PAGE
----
Engineers, mystery, and the craft of good chocolate.
I am trained as an engineer, but there is a part of me that seeks out the crafted article.
That thing that is not meant to be perfect; an item or process of experience made with a bit of guesswork and a vehicle for experimentation where, if you guess wrong or you slightly miscalculate, no one is likely to be injured or die. Hardcore mechanical engineering does not allow for such margins. Lawyers are too common, too numerous.
But chocolate (high quality chocolate) and its evolution into a large variety of consumer products is one of those crafted items I love. And yet it owes much of its success to the engineers that unlocked its secrets. Since the mid-nineteenth century those engineers applied the equations of chemistry, mechanics and physics to create very controlled processes and the machines were (and still are) at the heart of those processes. They allow product consistency on a massive scale, if that is one’s goal.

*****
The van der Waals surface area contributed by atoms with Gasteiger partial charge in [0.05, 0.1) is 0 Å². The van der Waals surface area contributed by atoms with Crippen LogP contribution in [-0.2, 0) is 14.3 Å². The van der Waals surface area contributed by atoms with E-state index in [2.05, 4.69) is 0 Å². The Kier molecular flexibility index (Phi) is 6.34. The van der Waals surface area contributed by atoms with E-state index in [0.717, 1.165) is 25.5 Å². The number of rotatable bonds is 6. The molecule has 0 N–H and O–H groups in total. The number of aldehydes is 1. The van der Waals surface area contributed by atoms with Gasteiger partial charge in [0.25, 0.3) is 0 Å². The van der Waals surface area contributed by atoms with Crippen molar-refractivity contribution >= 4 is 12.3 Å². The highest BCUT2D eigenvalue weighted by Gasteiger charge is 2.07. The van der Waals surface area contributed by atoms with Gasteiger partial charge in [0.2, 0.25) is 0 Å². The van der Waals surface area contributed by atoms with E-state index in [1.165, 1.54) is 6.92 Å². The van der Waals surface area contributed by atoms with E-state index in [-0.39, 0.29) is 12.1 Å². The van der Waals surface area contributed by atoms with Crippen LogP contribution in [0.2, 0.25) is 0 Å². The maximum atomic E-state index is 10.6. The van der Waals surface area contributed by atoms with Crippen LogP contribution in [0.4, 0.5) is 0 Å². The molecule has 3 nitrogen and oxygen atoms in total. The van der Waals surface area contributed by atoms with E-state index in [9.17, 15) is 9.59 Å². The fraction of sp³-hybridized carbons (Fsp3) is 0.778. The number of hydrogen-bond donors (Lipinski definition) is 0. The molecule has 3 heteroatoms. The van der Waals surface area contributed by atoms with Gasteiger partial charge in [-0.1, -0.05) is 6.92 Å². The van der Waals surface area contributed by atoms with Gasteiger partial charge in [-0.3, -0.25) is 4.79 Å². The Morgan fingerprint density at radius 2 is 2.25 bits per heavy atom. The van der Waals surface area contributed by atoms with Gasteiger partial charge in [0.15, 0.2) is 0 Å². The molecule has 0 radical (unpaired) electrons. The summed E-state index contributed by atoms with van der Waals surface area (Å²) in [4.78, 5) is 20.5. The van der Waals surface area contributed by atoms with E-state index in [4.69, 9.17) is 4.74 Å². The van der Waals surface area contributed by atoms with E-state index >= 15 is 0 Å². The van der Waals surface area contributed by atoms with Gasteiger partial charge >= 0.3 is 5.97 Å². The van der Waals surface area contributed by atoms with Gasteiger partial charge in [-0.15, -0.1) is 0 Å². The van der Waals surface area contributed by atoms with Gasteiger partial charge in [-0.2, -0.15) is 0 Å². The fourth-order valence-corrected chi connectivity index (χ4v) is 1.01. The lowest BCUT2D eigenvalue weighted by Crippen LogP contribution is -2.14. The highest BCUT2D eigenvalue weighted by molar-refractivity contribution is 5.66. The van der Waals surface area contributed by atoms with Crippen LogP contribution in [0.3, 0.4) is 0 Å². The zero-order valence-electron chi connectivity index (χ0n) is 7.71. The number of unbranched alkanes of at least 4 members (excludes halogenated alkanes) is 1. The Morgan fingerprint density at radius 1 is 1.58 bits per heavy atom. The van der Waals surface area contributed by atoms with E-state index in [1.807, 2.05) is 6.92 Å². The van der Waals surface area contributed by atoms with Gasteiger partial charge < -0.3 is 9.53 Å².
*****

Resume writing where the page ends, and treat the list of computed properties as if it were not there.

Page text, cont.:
The wild card in all of this, I would argue, is the cacao bean itself. Engineers and scientists have always been the great evicerators of the many mysteries of the universe that have entrapped mankind. Not so long ago, God or “The gods” or simple forces of nature held all the answers to our questions. Meanwhile, the cacao bean, while it has been analyzed and categorized, still allows us to enjoy the surprises of its secret, often subtle flavors that are impacted by country of origin, weather and the interactions of the fermenting pulp of the pod as it decomposes and leaves the beans behind.
Once delivered to the kitchen, the dried but unroasted bean arrives with its capacity to deliver surprises intact. My wife and I fancy ourselves explorers of the “la saveur de la terre” that cacao beans represent. We roast, we conch, we blend. And while a salable product needs to deliver consistency, we think there are other people like us who also like to be surprised by unusual flavors. Hopefully, that experience will be the signature of our chocolate creations. Here’s to preserving a little mystery in this highly engineered world.